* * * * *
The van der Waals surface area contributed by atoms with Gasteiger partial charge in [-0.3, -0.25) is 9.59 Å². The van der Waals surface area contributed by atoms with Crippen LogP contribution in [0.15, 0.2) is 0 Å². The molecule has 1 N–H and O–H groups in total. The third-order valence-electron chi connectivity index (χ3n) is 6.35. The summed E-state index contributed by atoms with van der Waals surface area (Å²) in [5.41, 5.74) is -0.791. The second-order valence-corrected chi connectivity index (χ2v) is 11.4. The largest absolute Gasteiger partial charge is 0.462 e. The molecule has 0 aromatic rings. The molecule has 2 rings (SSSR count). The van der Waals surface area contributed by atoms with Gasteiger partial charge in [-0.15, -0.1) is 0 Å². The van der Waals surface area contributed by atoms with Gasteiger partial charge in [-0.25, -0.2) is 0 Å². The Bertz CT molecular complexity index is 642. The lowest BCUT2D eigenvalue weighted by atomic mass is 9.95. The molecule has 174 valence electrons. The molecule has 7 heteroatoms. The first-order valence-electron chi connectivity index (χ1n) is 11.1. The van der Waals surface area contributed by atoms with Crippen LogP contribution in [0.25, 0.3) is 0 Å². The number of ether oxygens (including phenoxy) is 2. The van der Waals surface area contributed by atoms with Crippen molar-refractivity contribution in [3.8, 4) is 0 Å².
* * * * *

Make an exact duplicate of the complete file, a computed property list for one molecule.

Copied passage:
The van der Waals surface area contributed by atoms with Gasteiger partial charge in [-0.3, -0.25) is 9.59 Å². The van der Waals surface area contributed by atoms with Crippen LogP contribution in [0.15, 0.2) is 0 Å². The molecule has 1 N–H and O–H groups in total. The third-order valence-electron chi connectivity index (χ3n) is 6.35. The summed E-state index contributed by atoms with van der Waals surface area (Å²) in [5.41, 5.74) is -0.791. The second-order valence-corrected chi connectivity index (χ2v) is 11.4. The largest absolute Gasteiger partial charge is 0.462 e. The molecule has 0 aromatic rings. The molecule has 2 rings (SSSR count). The van der Waals surface area contributed by atoms with Gasteiger partial charge in [-0.15, -0.1) is 0 Å². The van der Waals surface area contributed by atoms with Gasteiger partial charge in [-0.25, -0.2) is 0 Å². The Bertz CT molecular complexity index is 642. The lowest BCUT2D eigenvalue weighted by atomic mass is 9.95. The molecule has 174 valence electrons. The molecule has 7 heteroatoms. The first-order valence-electron chi connectivity index (χ1n) is 11.1. The van der Waals surface area contributed by atoms with Crippen LogP contribution in [0.25, 0.3) is 0 Å². The number of ether oxygens (including phenoxy) is 2. The van der Waals surface area contributed by atoms with Crippen molar-refractivity contribution in [3.8, 4) is 0 Å².